Tesco's chief executive, Sir Terry Leahy, is expected to reveal tomorrow that profits at the group tipped £3bn last year, despite the onset of the credit crunch and the recession.
The supermarket powerhouse, which posted profits of £2.8bn last year, is also expected to say that weekly sales, on average, exceeded more than £1bn during the unprecedented turmoil in the retail industry that has claimed hundreds of jobs and a number of household names, including Woolworths, earlier this year.
The results come as Tesco confirmed that it plans to double the number of its in-store phone shops over the next year.
It currently has around 50 phone shops in its larger Tesco Extra stores but this should rise to 100 by next March.
The expansion will throw down the gauntlet to more established rivals in the sector, such as Carphone Warehouse, as the UK’s biggest supermarket opens up more growth avenues in non-food areas.
In March, the firm also announced the expansion of its UK banking operation in Edinburgh, which will see the city become the headquarters for its finance arm.
City analysts issued a slew of positive notes on Tesco last week, claiming that concerns that “the empire is crumbling” had been overdone.
Sam Hart, an analyst at the brokers Charles Stanley, said: “Tesco will report another solid set of results, despite the challenging economic environment.”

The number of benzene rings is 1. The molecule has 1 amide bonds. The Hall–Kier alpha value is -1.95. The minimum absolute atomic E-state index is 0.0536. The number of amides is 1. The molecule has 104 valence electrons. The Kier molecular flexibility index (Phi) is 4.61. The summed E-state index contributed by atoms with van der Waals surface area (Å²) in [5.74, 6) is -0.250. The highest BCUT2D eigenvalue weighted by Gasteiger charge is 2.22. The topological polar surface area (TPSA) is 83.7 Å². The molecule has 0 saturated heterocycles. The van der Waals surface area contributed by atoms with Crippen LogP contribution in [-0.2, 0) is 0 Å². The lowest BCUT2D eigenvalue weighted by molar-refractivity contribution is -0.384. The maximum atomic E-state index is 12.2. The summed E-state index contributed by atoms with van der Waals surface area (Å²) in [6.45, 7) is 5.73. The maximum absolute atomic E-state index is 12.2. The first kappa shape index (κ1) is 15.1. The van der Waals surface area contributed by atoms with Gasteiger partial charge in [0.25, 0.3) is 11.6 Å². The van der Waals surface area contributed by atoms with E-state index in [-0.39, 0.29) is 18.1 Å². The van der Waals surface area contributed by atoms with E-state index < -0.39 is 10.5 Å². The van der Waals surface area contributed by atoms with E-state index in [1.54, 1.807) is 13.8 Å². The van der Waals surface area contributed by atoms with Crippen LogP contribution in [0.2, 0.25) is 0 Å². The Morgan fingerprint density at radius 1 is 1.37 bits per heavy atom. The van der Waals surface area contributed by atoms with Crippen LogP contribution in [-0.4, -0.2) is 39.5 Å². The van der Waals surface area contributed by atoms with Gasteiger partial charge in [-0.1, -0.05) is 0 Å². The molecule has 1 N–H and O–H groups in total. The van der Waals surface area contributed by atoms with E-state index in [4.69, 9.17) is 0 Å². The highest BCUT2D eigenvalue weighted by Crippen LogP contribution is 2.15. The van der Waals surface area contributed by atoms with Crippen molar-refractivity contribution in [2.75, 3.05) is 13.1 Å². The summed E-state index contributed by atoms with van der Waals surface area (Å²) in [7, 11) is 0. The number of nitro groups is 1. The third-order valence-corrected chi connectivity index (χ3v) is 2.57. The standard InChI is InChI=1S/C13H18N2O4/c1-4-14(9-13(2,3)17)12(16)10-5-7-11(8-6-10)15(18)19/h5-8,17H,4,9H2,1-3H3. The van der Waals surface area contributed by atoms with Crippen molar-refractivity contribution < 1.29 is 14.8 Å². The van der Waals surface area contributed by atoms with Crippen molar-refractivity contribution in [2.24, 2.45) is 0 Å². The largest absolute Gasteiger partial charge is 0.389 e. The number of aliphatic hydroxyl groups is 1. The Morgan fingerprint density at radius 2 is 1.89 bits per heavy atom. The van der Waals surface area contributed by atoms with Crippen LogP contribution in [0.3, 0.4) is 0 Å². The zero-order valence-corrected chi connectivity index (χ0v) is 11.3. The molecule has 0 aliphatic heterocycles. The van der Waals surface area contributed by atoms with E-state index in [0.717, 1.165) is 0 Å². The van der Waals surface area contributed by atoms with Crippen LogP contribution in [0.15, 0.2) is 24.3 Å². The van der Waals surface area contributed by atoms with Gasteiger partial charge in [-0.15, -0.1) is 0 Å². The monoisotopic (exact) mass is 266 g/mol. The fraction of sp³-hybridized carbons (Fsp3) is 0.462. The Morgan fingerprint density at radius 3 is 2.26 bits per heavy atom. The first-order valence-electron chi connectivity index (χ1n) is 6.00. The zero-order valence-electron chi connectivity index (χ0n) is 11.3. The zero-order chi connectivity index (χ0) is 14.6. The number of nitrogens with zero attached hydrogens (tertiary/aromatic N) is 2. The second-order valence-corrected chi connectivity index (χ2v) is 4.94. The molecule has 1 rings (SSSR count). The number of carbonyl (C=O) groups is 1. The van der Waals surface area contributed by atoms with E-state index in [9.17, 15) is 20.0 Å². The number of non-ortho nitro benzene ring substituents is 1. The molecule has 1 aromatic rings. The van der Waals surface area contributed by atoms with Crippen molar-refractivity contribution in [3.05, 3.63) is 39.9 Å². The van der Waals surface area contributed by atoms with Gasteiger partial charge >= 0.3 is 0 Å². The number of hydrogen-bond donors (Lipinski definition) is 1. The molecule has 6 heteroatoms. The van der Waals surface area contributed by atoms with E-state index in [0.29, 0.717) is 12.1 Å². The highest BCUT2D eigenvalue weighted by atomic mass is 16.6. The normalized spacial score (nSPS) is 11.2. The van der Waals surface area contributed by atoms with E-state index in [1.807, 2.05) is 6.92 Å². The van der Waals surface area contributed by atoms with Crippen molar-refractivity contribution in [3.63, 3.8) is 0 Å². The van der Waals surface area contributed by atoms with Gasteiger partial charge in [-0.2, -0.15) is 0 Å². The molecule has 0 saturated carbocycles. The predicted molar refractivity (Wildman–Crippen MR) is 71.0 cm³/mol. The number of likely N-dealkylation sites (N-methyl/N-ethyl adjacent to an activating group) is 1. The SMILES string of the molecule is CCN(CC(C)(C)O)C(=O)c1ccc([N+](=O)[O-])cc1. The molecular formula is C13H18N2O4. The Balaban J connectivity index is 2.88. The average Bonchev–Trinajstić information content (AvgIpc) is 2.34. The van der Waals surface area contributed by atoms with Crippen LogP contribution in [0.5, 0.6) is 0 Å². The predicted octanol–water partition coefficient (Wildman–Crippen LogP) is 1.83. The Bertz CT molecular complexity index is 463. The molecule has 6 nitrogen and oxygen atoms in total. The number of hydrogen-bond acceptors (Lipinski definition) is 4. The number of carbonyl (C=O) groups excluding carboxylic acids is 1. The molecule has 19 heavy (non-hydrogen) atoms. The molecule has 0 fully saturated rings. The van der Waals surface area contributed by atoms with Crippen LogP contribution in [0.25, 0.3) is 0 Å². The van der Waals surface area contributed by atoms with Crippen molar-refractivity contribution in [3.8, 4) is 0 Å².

The company has faced challenges from the likes of discounters such as Aldi and Lidl, prompting the launch of its own discount range last September, which impacted sales growth.
Analysts will, in particular, be keeping a keen eye on profits coming from the supermarket's financial services division, headed by Benny Higgins, the man who was unceremoniously ousted from HBOS in 2007 over botched mortgage pricing.
“Demand for Tesco's savings products is understood to have been strong in recent months as a result of turmoil among the high-street banks,” said Mr Hart. “Further details are expected to be provided on plans to introduce a new current account within the next 18 to 24 months.”
Tesco revealed last month that it was planning to open 30 bank branches in selected areas such as Blackpool and Coventry by the end of the year. John Kershaw, an analyst at Merrill Lynch, said that while Tesco was now a “more mature retail animal”, the supermarket would continue to grow and defend margins.
This article is from The Belfast Telegraph